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Is Popcorn Bad For Your Teeth?

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Medically Reviewed By Colgate Global Scientific Communications

Popcorn is a very popular snack. In fact, the Popcorn Board estimates that Americans eat 15 billion quarts of it every year, or 45 quarts per person. If you love popcorn, you've probably been frustrated by the hulls that sometimes get stuck in your teeth. These hulls can be annoying, but is popcorn bad for your teeth?

Oral Health Risks Linked to Popcorn

There are several potential oral health risks associated with snacking on popcorn:

  • Cracked Teeth

    Chewing on hard objects, such as unpopped popcorn kernels, can possible crack your teeth, as the American Association of Endodontists warns. If you crack your tooth, you may feel pain when you're chewing. Exposure to temperature extremes, such as consuming very hot or cold foods and drinks, could also make a cracked tooth hurt. The pain may come and go, so an absence of pain doesn't mean that the cracked tooth isn't a concern. Cracked teeth, unlike broken bones, can't heal on their own.

  • Damaged Restorations

    Popcorn kernels may also damage dental restorations, such as dental implants. A review published in the Journal of Oral Implantology suggests that regular popcorn consumption could contribute to the failure of dental implants. Biting unpopped kernels puts stress on the implant, and over time, the metal screw can weaken, loosen or break.

  • Gum Abscesses

    Abscesses, or gum boils, are another possible risk associated with snacking on popcorn, as the textbook Periodontology for the Dental Hygienist notes. If popcorn hulls get trapped beneath the gums, the tissue can become inflamed. If the popcorn hull remains in place, pus may become trapped within the gum tissue, resulting in an abscess. These abscesses look like shiny, red lumps on the gum tissue, and sometimes, you may see pus around the gumline.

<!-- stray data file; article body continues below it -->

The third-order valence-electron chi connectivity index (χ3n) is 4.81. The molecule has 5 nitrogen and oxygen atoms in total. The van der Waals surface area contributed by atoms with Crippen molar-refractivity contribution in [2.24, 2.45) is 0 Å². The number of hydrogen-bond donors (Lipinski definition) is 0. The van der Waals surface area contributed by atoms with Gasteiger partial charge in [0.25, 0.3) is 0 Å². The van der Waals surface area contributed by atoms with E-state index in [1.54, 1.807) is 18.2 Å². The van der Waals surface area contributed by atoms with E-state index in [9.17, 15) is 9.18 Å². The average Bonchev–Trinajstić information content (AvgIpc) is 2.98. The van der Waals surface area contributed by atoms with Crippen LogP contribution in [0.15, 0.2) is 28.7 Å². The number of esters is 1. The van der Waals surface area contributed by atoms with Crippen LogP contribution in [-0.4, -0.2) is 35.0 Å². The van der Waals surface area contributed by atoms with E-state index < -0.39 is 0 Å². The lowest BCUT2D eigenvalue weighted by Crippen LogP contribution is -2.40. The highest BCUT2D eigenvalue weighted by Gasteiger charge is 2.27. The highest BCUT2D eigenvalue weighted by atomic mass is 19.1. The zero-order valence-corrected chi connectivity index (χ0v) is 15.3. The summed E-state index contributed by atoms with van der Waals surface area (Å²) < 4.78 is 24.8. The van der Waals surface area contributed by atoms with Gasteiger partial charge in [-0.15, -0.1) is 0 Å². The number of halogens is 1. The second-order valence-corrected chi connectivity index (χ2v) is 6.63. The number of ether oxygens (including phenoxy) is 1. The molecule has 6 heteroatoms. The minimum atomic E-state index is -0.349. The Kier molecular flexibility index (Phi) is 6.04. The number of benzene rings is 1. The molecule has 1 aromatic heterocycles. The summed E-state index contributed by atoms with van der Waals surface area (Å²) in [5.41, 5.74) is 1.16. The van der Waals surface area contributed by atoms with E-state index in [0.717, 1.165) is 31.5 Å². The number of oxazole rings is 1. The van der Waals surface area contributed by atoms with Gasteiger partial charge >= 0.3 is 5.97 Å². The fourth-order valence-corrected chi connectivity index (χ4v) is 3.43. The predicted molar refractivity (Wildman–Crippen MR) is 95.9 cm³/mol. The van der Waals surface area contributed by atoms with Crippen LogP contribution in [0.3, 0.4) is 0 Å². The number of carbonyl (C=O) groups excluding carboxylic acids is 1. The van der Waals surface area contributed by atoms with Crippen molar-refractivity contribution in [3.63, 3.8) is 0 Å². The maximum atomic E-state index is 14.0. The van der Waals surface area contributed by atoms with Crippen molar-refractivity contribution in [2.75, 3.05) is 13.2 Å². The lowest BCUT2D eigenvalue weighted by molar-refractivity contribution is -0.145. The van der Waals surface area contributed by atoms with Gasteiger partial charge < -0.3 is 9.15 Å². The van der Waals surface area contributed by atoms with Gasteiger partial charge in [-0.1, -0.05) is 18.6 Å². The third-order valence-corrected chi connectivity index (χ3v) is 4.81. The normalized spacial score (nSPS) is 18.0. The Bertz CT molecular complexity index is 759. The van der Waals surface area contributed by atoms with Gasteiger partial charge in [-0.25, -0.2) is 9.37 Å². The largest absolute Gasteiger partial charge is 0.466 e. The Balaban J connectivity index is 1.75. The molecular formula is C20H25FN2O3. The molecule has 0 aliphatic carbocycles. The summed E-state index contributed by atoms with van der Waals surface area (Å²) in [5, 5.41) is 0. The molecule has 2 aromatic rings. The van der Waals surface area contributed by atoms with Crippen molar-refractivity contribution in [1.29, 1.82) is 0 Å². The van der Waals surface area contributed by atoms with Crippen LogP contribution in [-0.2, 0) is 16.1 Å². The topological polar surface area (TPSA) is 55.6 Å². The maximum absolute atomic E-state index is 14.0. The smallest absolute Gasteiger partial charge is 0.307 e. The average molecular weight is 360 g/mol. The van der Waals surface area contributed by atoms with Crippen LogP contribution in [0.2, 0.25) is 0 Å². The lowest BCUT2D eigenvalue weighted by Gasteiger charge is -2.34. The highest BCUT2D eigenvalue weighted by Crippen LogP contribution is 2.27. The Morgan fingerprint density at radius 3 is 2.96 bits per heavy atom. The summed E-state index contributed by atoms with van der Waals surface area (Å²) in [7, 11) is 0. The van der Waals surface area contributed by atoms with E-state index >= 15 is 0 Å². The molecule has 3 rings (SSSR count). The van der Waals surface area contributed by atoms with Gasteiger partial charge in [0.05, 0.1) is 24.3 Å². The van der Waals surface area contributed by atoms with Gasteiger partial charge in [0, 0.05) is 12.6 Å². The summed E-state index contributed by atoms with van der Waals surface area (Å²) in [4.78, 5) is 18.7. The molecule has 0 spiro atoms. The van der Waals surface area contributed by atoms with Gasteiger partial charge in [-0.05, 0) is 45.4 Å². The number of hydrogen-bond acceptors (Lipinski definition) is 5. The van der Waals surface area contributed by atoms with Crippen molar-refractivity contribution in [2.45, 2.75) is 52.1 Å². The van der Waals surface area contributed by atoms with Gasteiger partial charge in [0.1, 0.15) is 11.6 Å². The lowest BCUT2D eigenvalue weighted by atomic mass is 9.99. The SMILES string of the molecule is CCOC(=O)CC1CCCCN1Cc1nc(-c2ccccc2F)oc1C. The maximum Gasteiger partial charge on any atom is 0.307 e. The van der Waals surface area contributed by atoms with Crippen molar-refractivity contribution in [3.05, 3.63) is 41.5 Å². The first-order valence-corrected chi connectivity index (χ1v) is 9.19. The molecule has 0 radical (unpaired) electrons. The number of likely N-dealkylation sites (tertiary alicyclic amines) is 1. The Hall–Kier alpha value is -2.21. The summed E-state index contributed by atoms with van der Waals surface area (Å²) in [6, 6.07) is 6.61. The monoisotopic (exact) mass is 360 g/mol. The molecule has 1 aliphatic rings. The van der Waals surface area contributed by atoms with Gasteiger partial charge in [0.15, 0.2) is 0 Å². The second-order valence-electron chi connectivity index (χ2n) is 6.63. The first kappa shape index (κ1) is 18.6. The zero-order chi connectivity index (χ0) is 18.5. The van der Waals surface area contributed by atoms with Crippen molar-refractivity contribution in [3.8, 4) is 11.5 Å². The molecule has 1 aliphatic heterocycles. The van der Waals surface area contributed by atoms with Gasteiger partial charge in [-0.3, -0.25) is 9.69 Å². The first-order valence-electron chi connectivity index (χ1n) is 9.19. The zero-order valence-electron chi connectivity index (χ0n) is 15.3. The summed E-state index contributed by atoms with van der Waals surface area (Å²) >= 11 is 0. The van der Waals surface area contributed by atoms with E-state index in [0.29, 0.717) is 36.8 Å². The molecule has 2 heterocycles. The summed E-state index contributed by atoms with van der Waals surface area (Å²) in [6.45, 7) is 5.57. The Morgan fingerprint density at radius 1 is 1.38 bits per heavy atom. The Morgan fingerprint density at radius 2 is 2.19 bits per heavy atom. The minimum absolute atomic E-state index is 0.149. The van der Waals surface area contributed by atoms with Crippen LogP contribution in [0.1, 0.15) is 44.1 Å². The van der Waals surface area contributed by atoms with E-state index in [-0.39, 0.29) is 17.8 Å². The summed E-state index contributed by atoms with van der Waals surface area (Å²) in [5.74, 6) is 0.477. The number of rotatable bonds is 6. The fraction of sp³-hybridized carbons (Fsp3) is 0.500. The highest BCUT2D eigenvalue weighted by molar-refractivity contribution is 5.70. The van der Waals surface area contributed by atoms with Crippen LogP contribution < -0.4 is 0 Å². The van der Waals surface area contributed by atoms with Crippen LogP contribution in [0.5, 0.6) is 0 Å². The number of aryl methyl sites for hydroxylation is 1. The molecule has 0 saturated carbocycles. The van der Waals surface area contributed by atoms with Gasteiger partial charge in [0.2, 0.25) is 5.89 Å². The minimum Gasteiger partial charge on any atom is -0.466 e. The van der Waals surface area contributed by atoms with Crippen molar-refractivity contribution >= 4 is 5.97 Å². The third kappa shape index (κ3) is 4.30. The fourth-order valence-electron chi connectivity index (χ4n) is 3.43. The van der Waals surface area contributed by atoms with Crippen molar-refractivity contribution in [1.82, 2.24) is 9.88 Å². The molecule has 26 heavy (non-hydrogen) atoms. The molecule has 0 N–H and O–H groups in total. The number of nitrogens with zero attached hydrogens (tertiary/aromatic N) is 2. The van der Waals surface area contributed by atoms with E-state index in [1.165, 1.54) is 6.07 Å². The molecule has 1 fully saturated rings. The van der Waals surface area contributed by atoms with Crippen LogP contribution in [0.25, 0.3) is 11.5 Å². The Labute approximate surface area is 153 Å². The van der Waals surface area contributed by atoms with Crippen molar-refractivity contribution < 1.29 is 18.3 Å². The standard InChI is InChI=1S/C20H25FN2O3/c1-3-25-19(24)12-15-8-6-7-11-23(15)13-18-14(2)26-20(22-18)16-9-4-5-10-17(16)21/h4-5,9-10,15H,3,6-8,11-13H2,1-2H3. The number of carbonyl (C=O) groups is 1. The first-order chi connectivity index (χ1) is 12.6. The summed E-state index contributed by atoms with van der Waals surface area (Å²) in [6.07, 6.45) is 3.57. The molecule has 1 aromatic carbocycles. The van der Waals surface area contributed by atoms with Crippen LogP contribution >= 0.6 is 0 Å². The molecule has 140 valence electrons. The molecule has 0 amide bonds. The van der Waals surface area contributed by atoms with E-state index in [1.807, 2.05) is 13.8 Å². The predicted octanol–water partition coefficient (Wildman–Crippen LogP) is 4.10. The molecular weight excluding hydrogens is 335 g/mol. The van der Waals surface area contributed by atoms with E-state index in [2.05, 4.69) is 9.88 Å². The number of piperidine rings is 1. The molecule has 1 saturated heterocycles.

Oral Care After Snacking on Popcorn

To remove debris from your teeth after enjoying a bowl of popcorn, remember to brush and floss. Use a soft-bristled toothbrush when brushing your teeth, along with a fluoride toothpaste. Floss gently between each of your teeth, taking care to clean under the gumline to remove any stray kernels.

Avoid using toothpicks and other sharp objects to attempt to remove kernels. The Mayo Clinic warns that using toothpicks could injure your gums. For help removing particularly stubborn debris, see your dentist.

Tooth-Friendly Snacks

Since there are some oral risks associated with eating popcorn, lovers of this snack may be curious about tooth-friendly alternatives. Other tasty, empty-calorie foods, such as cookies, cakes and chips, may seem better than popcorn since they don't have kernels that can get stuck in the teeth. However, these foods contain a lot of sugar, which feeds the oral bacteria that can cause tooth decay, as the American Dental Association (ADA) explains.

For optimum dental health, the ADA recommends reaching for healthier snacks. Fruits and vegetables are a tooth-healthy option because their high levels of water and fiber help to keep your teeth clean. Low-fat dairy products, such as yogurt and cheese, may also benefit your teeth because of their high calcium content.

So, is popcorn bad for your teeth? Unfortunately, it isn't the most tooth-friendly snack. If you like eating popcorn, just remember to brush and floss your teeth afterward. And when possible, try to opt for tooth-healthy snacks instead.

Oral Care Center articles are reviewed by an oral health medical professional. This information is for educational purposes only. This content is not intended to be a substitute for professional medical advice, diagnosis or treatment. Always seek the advice of your dentist, physician or other qualified healthcare provider. 

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